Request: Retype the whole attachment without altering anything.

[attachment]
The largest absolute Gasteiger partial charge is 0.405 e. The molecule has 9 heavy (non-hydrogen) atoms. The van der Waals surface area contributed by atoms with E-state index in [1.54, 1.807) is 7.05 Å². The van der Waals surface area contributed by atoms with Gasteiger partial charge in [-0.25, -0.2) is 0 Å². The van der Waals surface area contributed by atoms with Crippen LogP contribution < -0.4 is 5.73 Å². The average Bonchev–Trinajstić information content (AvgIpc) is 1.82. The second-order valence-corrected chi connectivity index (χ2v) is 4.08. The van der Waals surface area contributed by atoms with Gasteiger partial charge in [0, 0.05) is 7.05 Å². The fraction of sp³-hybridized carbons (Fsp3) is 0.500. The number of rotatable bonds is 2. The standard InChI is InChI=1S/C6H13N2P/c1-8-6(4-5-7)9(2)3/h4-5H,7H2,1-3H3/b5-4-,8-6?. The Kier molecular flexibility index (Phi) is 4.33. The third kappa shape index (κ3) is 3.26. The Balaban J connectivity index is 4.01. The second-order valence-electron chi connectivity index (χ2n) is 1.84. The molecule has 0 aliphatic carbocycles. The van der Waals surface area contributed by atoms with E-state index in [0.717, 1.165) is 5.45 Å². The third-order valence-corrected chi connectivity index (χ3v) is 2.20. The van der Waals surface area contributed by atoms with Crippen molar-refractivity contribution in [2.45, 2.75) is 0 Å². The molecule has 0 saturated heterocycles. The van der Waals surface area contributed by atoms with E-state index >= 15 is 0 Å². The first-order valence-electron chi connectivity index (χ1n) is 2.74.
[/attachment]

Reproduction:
The largest absolute Gasteiger partial charge is 0.405 e. The molecule has 9 heavy (non-hydrogen) atoms. The van der Waals surface area contributed by atoms with E-state index in [1.54, 1.807) is 7.05 Å². The van der Waals surface area contributed by atoms with Gasteiger partial charge in [-0.25, -0.2) is 0 Å². The van der Waals surface area contributed by atoms with Crippen LogP contribution < -0.4 is 5.73 Å². The average Bonchev–Trinajstić information content (AvgIpc) is 1.82. The second-order valence-corrected chi connectivity index (χ2v) is 4.08. The van der Waals surface area contributed by atoms with Gasteiger partial charge in [0, 0.05) is 7.05 Å². The fraction of sp³-hybridized carbons (Fsp3) is 0.500. The number of rotatable bonds is 2. The standard InChI is InChI=1S/C6H13N2P/c1-8-6(4-5-7)9(2)3/h4-5H,7H2,1-3H3/b5-4-,8-6?. The Kier molecular flexibility index (Phi) is 4.33. The third kappa shape index (κ3) is 3.26. The Balaban J connectivity index is 4.01. The second-order valence-electron chi connectivity index (χ2n) is 1.84. The molecule has 0 aliphatic carbocycles. The van der Waals surface area contributed by atoms with E-state index in [0.717, 1.165) is 5.45 Å². The third-order valence-corrected chi connectivity index (χ3v) is 2.20. The van der Waals surface area contributed by atoms with Crippen molar-refractivity contribution in [2.45, 2.75) is 0 Å². The molecule has 0 saturated heterocycles. The van der Waals surface area contributed by atoms with E-state index >= 15 is 0 Å². The first-order valence-electron chi connectivity index (χ1n) is 2.74.